Saturday, February 22, 2020

Iso-mistakes OR Learning from doing

Marilyn and hydrogen isostope glass vacuum line, circa 1980

Isotope camps are good for people who want to learn the very basics about isotope chemistry. But for those of us who build a career on this technique, training is a life-long process. In every major university in the United States, for example, there will probably be one, if not two, stable isotope ratio mass spectrometers at each one! Typically, it’s in a geoscientist’s laboratory, rather than in chemistry, anthropology, or biology, but that’s only a general observation. I estimate that in California alone, there are 70 of these instruments at universities. I am sure there are others in business and government laboratories. If there are 70 instruments in California’s academic labs, there are probably at least 25 professors whose research programs use stable isotope techniques at the heart of their work. How did these 25 academics get their training? They’ve mastered their work by learning from their professors, trial-and-error, reading and studying others.

The trial-and-error period never seems to end. Every week, I hear about something someone tried that resulted in some form of “failure” or “error” or just plain “disaster.” I’ll be the first to say that I’ve learned a significant amount through this method, as have others. We learn a lot from our mistakes. Following are some good examples of trial-and-error that I’ve personally experienced as well as some good stories from my colleagues.

Today, many of the stable isotope methods that we use are fully automated. Some students think that they’ve accomplished something major after weighing 40 some samples into little tin capsules. We older generation isotopists roll our eyes at this. Read on for some isotope entertainment.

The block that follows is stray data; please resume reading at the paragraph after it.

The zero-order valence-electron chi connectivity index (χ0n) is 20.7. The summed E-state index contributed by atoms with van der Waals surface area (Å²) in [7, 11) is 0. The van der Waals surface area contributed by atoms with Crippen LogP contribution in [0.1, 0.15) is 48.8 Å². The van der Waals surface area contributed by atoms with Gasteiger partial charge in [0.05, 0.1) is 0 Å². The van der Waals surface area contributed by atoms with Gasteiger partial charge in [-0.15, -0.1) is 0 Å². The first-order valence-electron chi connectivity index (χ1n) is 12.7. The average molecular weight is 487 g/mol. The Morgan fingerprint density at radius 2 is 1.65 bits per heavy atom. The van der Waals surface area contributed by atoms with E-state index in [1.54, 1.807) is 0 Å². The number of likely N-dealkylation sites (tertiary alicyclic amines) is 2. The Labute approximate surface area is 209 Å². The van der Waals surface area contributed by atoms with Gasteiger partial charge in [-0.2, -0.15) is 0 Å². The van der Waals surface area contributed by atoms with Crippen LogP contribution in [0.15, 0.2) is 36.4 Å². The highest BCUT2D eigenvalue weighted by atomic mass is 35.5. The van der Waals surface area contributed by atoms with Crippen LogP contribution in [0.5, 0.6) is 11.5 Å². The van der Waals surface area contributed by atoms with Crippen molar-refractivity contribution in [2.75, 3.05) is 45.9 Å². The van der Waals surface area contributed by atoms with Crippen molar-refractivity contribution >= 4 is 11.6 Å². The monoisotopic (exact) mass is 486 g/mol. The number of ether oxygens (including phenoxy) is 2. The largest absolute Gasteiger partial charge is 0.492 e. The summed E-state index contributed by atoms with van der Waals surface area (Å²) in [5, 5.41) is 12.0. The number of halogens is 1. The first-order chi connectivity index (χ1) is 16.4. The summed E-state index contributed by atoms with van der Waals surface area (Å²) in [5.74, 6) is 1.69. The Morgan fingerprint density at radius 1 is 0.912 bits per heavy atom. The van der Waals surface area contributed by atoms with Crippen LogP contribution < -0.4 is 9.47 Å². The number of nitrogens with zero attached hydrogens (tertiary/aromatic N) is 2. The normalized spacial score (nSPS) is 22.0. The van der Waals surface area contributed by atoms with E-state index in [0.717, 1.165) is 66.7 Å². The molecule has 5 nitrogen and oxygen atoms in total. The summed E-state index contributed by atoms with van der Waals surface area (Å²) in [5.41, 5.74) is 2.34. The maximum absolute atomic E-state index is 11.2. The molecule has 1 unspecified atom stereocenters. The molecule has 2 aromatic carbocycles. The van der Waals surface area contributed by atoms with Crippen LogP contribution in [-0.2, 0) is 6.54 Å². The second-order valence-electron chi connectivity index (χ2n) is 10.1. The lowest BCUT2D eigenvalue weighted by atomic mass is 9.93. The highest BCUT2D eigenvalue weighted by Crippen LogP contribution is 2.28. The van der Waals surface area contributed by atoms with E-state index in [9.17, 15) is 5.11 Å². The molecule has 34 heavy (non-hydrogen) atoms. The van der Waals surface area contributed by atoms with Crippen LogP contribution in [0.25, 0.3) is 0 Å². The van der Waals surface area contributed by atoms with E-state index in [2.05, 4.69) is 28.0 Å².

Marilyn's son Evan preparing samples for isotope analysis; he was in high school, 2009

Even before samples are analyzed in mass spectrometers, they all need to be dried, then often chemically extracted to either remove potential contaminants or to concentrate a portion of the sample that is of interest. In my laboratory, we are interested in examining the protein fraction of organisms in order to understand metabolism or an animal’s diet. The first part of getting at the protein is to heat the sample in a special test tube with strong acid. Our analyses are very sensitive and we can pick up very small amounts of contamination—perhaps from a test tube. Accordingly, we take great pains to make sure all of the tubes, spatulas, and anything that touches the sample are extremely clean.
One colleague put in samples in reverse order; another forget a plastic cover was in place.

All of our glassware is “muffled” in a hot furnace at 500-550°C for 1-2 hours before we use it. For the United States folks, 500-550°C is about 1,000°F, well above anything a commercial kitchen oven can reach. Most of us realize that only glass and metal can survive such high temperatures. But, some of us, usually those in training, don’t really know what 500°C means.

The test tubes we use have caps—made of plastic with Teflon liners on the insides of the caps. Plastic and Teflon can’t survive at 500°C and melt around 250°C, then at higher temperatures start to combust!

One well-meaning postdoc was instructed on how to muffle his test tubes to analyze protein in fossil bones. I assumed he understood that he was to muffle the glass tubes, not the caps. The next day, he started the process. It wasn’t long before the lab was filled with an acrid smell. I rushed into the room with the furnace and was confronted with a wall of smoke.